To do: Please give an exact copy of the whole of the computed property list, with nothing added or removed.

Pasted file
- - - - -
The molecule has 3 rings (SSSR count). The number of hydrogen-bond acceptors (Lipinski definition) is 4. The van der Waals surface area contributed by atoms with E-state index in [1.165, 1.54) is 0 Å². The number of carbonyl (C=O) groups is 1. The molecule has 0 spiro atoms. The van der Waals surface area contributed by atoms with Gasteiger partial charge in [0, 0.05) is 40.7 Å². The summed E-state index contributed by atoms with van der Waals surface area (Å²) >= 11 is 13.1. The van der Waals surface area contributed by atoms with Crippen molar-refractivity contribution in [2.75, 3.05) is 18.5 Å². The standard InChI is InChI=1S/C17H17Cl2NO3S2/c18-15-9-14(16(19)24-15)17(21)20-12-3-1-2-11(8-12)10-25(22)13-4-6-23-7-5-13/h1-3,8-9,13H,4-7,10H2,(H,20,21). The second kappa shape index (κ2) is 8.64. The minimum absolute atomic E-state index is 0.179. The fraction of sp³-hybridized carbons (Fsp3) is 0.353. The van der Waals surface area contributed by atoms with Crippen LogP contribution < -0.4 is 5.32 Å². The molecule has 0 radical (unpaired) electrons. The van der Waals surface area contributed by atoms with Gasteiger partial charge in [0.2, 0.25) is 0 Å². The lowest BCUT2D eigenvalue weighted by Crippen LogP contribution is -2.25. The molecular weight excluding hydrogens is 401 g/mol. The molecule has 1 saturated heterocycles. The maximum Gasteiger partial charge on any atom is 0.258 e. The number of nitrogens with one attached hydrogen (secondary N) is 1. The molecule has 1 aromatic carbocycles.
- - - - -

The molecule has 3 rings (SSSR count). The number of hydrogen-bond acceptors (Lipinski definition) is 4. The van der Waals surface area contributed by atoms with E-state index in [1.165, 1.54) is 0 Å². The number of carbonyl (C=O) groups is 1. The molecule has 0 spiro atoms. The van der Waals surface area contributed by atoms with Gasteiger partial charge in [0, 0.05) is 40.7 Å². The summed E-state index contributed by atoms with van der Waals surface area (Å²) >= 11 is 13.1. The van der Waals surface area contributed by atoms with Crippen molar-refractivity contribution in [2.75, 3.05) is 18.5 Å². The standard InChI is InChI=1S/C17H17Cl2NO3S2/c18-15-9-14(16(19)24-15)17(21)20-12-3-1-2-11(8-12)10-25(22)13-4-6-23-7-5-13/h1-3,8-9,13H,4-7,10H2,(H,20,21). The second kappa shape index (κ2) is 8.64. The minimum absolute atomic E-state index is 0.179. The fraction of sp³-hybridized carbons (Fsp3) is 0.353. The van der Waals surface area contributed by atoms with Crippen LogP contribution < -0.4 is 5.32 Å². The molecule has 0 radical (unpaired) electrons. The van der Waals surface area contributed by atoms with Gasteiger partial charge in [0.2, 0.25) is 0 Å². The lowest BCUT2D eigenvalue weighted by Crippen LogP contribution is -2.25. The molecular weight excluding hydrogens is 401 g/mol. The molecule has 1 saturated heterocycles. The maximum Gasteiger partial charge on any atom is 0.258 e. The number of nitrogens with one attached hydrogen (secondary N) is 1. The molecule has 1 aromatic carbocycles.